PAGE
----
The unannounced candidates for the 2004 Democratic presidential nomination are already engaged in what some call the "first primary" -- a competition to demonstrate their fundraising prowess while spotlighting their opponents' weaknesses.
Al Gore's Leadership '02 PAC, for example, yesterday sent supporters an e-mail noting that Gore had raised $502,482 in "hard money" in the first three months of this year, substantially more than the sum raised by Senate Majority Leader Thomas A. Daschle's DASHPAC ($62,158), or Sen. John Edwards's New American Optimists PAC ($187,750). It was, however, less than Sen. Joseph I. Lieberman's Responsibility, Opportunity Community PAC ($642,469).
The Gore missive provoked an outburst in Edwards's camp. "The former vice president has just $181,000 in the bank and raised a measly $502,000," an operative for the North Carolina senator declared.
A Gore aide brushed the comment aside. "We're fine," he said. "Who cares how much they can raise in soft money? You can use exactly zero of that in a presidential campaign. In hard money, Edwards came in second-to-last."
Doubtlessly, the vast majority of Americans are giving hardly a thought to the 2004 election. But to the Democratic hopefuls, the arcane talk of hard and soft money -- and the success or failure of the euphemistically named fundraising committees -- is serious business.
Gore supporters boast about their haul of hard money because a new campaign finance law will ban the raising or spending of "soft money" by the end of this year. Soft money typically comes in unlimited, large donations from corporations, unions and individuals. In the next presidential race, candidates will have to raise and spend hard money -- which is limited to $2,000 per donor and therefore more difficult to amass.
The Edwards and Gore supporters spoke on background, and both were highly selective in the statistics they emphasized. The Edwards campaign, for example, notes that the John Edwards for Senate Committee raised $310,341 in the first quarter of this year, while his PAC raised $471,000 in soft money.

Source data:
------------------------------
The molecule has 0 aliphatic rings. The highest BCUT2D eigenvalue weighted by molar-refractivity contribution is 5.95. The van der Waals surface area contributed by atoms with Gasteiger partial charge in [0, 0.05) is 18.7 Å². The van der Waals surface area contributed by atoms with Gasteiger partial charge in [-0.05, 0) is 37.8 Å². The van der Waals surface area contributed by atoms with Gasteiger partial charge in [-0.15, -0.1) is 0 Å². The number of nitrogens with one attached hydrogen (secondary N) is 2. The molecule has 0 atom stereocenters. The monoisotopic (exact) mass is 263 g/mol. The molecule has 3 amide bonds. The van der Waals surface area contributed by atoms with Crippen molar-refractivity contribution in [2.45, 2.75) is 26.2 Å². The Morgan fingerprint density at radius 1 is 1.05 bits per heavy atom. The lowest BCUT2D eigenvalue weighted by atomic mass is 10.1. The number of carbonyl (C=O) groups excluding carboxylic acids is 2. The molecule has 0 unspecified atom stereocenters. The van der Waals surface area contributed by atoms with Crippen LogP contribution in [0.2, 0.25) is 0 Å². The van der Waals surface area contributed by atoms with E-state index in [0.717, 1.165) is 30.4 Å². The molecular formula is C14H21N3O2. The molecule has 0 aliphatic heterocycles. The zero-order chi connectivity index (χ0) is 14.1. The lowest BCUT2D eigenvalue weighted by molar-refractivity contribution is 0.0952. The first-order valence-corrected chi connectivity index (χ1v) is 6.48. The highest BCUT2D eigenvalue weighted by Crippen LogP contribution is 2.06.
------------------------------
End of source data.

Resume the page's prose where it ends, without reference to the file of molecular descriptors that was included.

The Gore folks look at those numbers and say that at best, all the Edwards camp has done is raise $498,091 in crucial hard money, less that the $502,482 in hard money raised by Gore's "Leadership '02" PAC.
Meanwhile, candidates for competitive Senate seats have filed their first-quarter reports, showing how much cash they have as this year's congressional contests get underway. Almost universally, incumbents held a strong advantage over challengers.
In Georgia, Sen. Max Cleland (D) reported having more than twice as much money, $3.7 million, as the man hoping to oust him, Rep. C. Saxby Chambliss (R), $1.7 million.
In Missouri, Sen. Jean Carnahan (D) had $3.47 million on hand. The GOP challenger, former representative James Talent, had $2.12 million. In Arkansas, Sen. Tim Hutchinson (R) had $1.82 million; Democrat Mark Pryor had $1.02 million. In South Dakota, Sen. Tim Johnson (D) held $950,335; Rep. John Thune (R) had $614,196.
In Minnesota, Sen. Paul D. Wellstone (D) had $2.6 million; former St. Paul mayor Norman Coleman (R) had $1.6 million. In Iowa, Sen. Tom Harkin (D) had $2.5 million; Rep. Greg Ganske (R) had $1.3 million.
Sen. Robert C. Smith (R-N.H.), who faces a tough primary challenge from Rep. John E. Sununu (R) -- and, if he survives that, a tough general election contest with Gov. Jeanne Shaheen (D) -- has $1.5 million, to Sununu's $661,000 and Shaheen's $1.4 million.
In open-seat Senate contests, former presidential candidate Elizabeth Dole (R) had $2.6 million in the North Carolina race. Erskine B. Bowles led Democrats with $1.6 million. Democrats noted that Dole had $398,850 in debts, while Bowles owed $44,794.
In the Senate race in South Carolina, Rep. Lindsay O. Graham (R) had $2.8 million, compared with $1.6 million for former College of Charleston president Alex Sanders (D). In Texas, Democrat Ron Kirk had $1.1 million, far less than the $2.9 million held by Republican John Cornyn.